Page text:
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Ultrathin Nanoporous Coatings Prevent Metals from Rusting

nanoporous coating

Top: Schematic of the rusting of a metal with and without the nanoporous coating. Bottom: A heated sample at the AP-PES endstation.

What Is The Scientific Achievement?

The oxidation (rusting) and reduction of Ru(0001) surfaces at the confined space between two-dimensional nanoporous silica frameworks and Ru(0001) have been investigated using synchrotron-based ambient pressure X-ray photoelectron spectroscopy (AP-XPS). The porous nature of the frameworks and the weak interaction between the silica and the ruthenium substrate allow oxygen and hydrogen molecules to go through the nanopores and react with the metal at the interface between the silica framework and the metal surface.  In this work, three types of two-dimensional silica frameworks have been used to study their influence in the oxidation and reduction of the ruthenium surface at elevated pressures and temperatures. These frameworks are bilayer silica (0.5 nm thick), bilayer aluminosilicate (0.5 nm thick), and zeolite MFI nanosheets (3 nm thick). The silica frameworks were found to remain essentially intact under these conditions, but they strongly affect the oxidation of ruthenium, with the 0.5 nm thick aluminosilicate bilayer completely inhibiting the oxidation. The latter is believed to be related to the lower chemisorbed oxygen content arising from electrostatic interactions between the negatively charged aluminosilicate framework and the Ru(0001) substrate.

Why Does This Matter?

Discovering the rust-suppressing property of these zeolites, one the most widely used catalyst materials in the chemical industry, could have profound impact on the modeling and comprehension of industrially relevant reactions, such as the conversion of methanol into gasoline.  Additinally, this is the first publication from the CSX-2 beamline, which started commissioning in 2015 and will begin general user operations in the summer of 2016.

What Are The Details?

CFN Capabilities: CFN’s Ambient Pressure Photoelectron Spectroscopy endstation at the CSX-2 beamline of NSLS-II was used to follow the chemical state of the ruthenium surface at oxidizing and reducing conditions, namely at elevated pressures of oxygen and hydrogen at elevated temperatures.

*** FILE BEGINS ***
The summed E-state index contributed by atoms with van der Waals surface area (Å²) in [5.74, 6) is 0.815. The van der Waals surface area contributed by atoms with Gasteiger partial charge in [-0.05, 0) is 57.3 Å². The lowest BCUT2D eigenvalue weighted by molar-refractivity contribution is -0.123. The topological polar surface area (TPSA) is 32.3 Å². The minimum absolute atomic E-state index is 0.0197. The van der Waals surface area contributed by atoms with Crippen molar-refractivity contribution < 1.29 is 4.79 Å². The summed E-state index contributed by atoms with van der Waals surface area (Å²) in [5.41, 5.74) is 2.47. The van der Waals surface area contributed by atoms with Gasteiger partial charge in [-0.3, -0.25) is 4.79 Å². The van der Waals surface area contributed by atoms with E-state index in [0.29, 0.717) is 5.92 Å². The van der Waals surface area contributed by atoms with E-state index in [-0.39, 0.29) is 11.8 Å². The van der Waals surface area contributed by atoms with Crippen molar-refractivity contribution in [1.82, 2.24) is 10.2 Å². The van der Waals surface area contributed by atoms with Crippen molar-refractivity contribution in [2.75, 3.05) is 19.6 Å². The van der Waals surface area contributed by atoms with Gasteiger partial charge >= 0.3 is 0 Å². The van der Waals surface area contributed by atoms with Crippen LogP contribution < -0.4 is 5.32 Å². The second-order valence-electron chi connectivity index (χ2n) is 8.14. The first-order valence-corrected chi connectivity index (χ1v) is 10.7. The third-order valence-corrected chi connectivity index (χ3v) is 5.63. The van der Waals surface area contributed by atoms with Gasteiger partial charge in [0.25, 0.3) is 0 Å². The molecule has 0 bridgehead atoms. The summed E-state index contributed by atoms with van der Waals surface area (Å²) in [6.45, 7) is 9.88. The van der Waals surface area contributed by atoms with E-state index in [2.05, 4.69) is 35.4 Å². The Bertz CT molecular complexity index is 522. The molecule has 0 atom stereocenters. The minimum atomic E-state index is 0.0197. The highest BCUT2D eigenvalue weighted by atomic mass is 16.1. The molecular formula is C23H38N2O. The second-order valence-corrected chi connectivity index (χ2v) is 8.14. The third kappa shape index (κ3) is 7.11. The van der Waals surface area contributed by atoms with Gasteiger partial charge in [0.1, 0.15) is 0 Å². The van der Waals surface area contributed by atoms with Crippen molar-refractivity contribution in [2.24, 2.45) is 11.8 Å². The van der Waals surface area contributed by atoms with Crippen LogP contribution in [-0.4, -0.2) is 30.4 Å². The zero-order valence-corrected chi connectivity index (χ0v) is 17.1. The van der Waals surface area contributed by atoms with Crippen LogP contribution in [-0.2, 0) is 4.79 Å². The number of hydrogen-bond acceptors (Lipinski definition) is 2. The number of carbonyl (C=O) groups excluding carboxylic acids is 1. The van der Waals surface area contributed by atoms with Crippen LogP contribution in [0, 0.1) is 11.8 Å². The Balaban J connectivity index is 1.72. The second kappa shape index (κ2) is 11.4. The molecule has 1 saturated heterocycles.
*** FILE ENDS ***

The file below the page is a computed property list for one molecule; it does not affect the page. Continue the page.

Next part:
Publication Reference

Oxidation and Reduction Under Cover: Chemistry at the Confined Space Between Ultra-Thin Nanoporous Silicates and Ru(0001)

Jian-Qiang Zhong, John Kestell, Iradwikanari Waluyo, Stuart Wilkins, Claudio Mazzoli, Andi Barbour, Konstantine Kaznatcheev, Meera Shete,§ Michael Tsapatsis,§ and J. Anibal Boscoboinik,

† Center for Functional Nanomaterials, Brookhaven National Laboratory, Upton, New York 11973

‡ Photon Science Division, National Synchrotron Light Source II, Brookhaven National Laboratory, Upton, New York 11973

§ Department of Chemical Engineering and Materials Science, University of Minnesota, 421 Washington Avenue SE, Minneapolis, Minnesota 55455

J. Phys. Chem. C 120, 8240–8245 (2016)

Acknowledgement of Support

Research carried out in part at the Center for Functional Nanomaterials and beamline 23-ID-2 (CSX-2) at the National Synchrotron Light Source II, Brookhaven National Laboratory, which are supported by the U.S. Department of Energy, Office of Basic Energy Sciences, under Contract DE-SC0012704. MFI nanosheet preparation was supported from the Center for Gas Separations Relevant to Clean Energy Technologies, an Energy Frontier Research Center funded by the US Department of Energy, Office of Science, Basic Energy Sciences under Award DE-SC000105. J.Z. is supported by BNL LDRD Project No. 15-010. We gratefully acknowledge the support from Kazimierz G., Larry F., Steve B., and Andrew M. at NSLS-II.

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